A reader of ours recently turned to us seeking advice. Her work duties revolve around scanning and manually transcribing old printed material and manuscripts, and there’s a certain problem she sometimes runs into. Time sometimes gnaws heavily at a document, leaving it largely unreadable, which makes the job of transcribing it more difficult. But you can make your work easier here just by reaching for Zoner Photo Studio X. It can help you to improve documents’ readability quickly and easily.
Zoner Photo Studio X can handle work with both traditional photos and scanned-in documents. You work with pictures from a scanner in the usual way and take advantage of the abilities in Develop and the Editor. Zoner Photo Studio X can also work with a scanner directly, making it very easy to acquire your source files.Before and after the edit. Literally just a few clicks have significantly improved this document’s readability. Read how to do the same.
Start by Planning Out Your Work
Before you start, first take a look at the scanned document and try saying to yourself what edits it needs. After my quick look, I determined that I’d be editing this document as follows:
- I’d get rid of the manuscript’s faded look using Dehaze,
- I’d highlight the black letters using Black Point,
- I’d increase the Contrast to separate the writing from the paper and improve the readability,
- To wrap up, I’d highlight the writing even more by increasingClarity.
I’d even go so far as to say that work with most old documents will be similar—the foundation for your work will almost always lie in highlighting dark writing and separating it from a light background. So let’s get started with the editing. We’ll be working in Develop non-destructively—without affecting the original file.
Get Rid of the Document’s Fading
Ordinarily, you’ll most often use the Dehaze tool on nature photographs. As the name implies, you can use it to easily remove unwanted haze or change the intensity of a bird’s-eye perspective. But its uses are even broader, and here it will help us to roll back a manuscript’s fading.
I’ll be raising Dehaze here to a value of +55, because this value seems optimal to me. Adapt this tool’s intensity to your specific document, of course. Sometimes you’ll set it higher, sometimes lower. And at other times, meanwhile, you won’t need this tool at all.
Highlighting the Text Is Key
Next I work on highlighting the text. I’m working from a simple idea—the text is black, so I need to highlight black tones. The Black Point slider serves me for this superbly. I slide it to the left, and this time I don’t worry about going overboard. After all, I want to emphasize the text and darken it strongly. So I’ll be moving it down to -80.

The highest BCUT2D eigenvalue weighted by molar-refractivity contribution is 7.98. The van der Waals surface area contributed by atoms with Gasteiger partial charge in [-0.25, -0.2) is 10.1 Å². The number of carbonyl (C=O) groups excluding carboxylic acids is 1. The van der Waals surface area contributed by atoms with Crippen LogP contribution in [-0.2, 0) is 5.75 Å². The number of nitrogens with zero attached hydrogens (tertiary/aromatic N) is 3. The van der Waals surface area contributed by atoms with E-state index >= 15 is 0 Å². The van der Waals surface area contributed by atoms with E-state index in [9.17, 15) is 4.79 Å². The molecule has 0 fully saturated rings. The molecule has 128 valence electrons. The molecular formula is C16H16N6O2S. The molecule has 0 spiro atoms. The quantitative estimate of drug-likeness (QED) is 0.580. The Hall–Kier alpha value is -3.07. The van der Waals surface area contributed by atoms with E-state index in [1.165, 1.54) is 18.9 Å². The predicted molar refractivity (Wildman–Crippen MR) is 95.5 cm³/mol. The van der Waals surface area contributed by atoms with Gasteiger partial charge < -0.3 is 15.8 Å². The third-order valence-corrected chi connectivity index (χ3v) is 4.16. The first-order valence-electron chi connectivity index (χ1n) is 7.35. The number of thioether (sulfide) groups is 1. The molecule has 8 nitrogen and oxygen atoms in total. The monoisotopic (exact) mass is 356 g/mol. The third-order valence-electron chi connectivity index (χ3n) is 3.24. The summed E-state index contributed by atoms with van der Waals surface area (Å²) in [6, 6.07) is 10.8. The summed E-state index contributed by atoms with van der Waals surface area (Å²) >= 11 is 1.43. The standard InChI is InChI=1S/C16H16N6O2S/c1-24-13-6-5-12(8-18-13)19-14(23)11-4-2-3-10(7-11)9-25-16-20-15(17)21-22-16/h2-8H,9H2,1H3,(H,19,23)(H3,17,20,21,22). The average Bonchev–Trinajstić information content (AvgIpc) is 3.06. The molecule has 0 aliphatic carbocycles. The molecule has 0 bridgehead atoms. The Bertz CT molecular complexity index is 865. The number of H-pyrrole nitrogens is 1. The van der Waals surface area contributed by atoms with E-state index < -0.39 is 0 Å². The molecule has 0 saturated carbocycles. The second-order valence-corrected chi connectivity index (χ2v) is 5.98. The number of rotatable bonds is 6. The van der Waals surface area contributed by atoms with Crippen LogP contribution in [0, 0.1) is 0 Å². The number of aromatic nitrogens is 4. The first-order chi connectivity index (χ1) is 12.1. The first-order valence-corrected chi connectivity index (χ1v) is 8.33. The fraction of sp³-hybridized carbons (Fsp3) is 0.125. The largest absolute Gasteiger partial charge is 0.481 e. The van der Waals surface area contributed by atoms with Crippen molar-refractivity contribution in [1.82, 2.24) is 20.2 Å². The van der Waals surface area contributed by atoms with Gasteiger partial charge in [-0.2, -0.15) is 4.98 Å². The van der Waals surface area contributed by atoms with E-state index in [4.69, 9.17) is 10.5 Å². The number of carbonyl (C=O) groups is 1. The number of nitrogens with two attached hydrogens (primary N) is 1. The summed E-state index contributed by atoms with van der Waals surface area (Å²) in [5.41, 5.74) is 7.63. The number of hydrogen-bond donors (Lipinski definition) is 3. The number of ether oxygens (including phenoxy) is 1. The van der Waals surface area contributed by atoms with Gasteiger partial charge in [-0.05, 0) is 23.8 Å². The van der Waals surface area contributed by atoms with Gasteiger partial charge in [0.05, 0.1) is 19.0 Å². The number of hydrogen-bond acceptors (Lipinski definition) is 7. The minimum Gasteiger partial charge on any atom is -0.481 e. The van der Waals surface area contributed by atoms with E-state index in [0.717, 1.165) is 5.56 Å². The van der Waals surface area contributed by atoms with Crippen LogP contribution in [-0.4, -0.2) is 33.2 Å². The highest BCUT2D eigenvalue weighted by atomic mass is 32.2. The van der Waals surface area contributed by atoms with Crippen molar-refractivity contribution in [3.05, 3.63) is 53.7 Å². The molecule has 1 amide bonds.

I continue by increasing the contrast. Through this I highlight the difference between the dark letters and the light background. This lets me separate the letters from the background even more, improving their readability. I’m more careful with the Contrast slider than I was with the Black Point. If I increase it too much, the contrast will get worse, not better. In this case I set a value of +15.
And this brings us to one of the last edits. The tool named Clarity can do a lot here. I’m not afraid of this slider, and so I move it up to +40. Clarity lets me emphasize the borders of the text and make it “pop out” more, leaving it more readable. Clarity really stands out as one of the most useful functions when editing old documents. Don’t miss out on it!
Wrap up by Editing the Colors
And we’re almost done. The text is much easier to read, and it’s very easy to see the difference relative to the original. But the edits have come at a cost—above all, the shifts to Contrast, the Black Point and Clarity have changed the color of the paper. This may not be desirable if you also want to preserve the document’s historical fidelity. So I’ll try to tame the colors a little to make the difference from the original less striking.
I move to the Color controls, where I slightly decrease the Saturation and Vibrance. Under Color Shift, I switch into the Saturation tab and dampen orange, since that’s the color that has been emphasized the most. Although I haven’t restored the original color, I’ve at least come close to it. It’s important to remember that global edits change the whole scan, not just the text. There’s no way to completely avoid color shifts. But my goal in this case is to increase readability, so I don’t have to worry about colors too much.
And here we have the result:
I spend most of my time editing photos, but as you can see, Zoner Photo Studio has far broader uses than just that.
See for yourself how you can use it to easily save old documents even when they’ve started out barely readable. Download Zoner Photo Studio X, try it 7 days for free, and let us know how well your restoration work goes!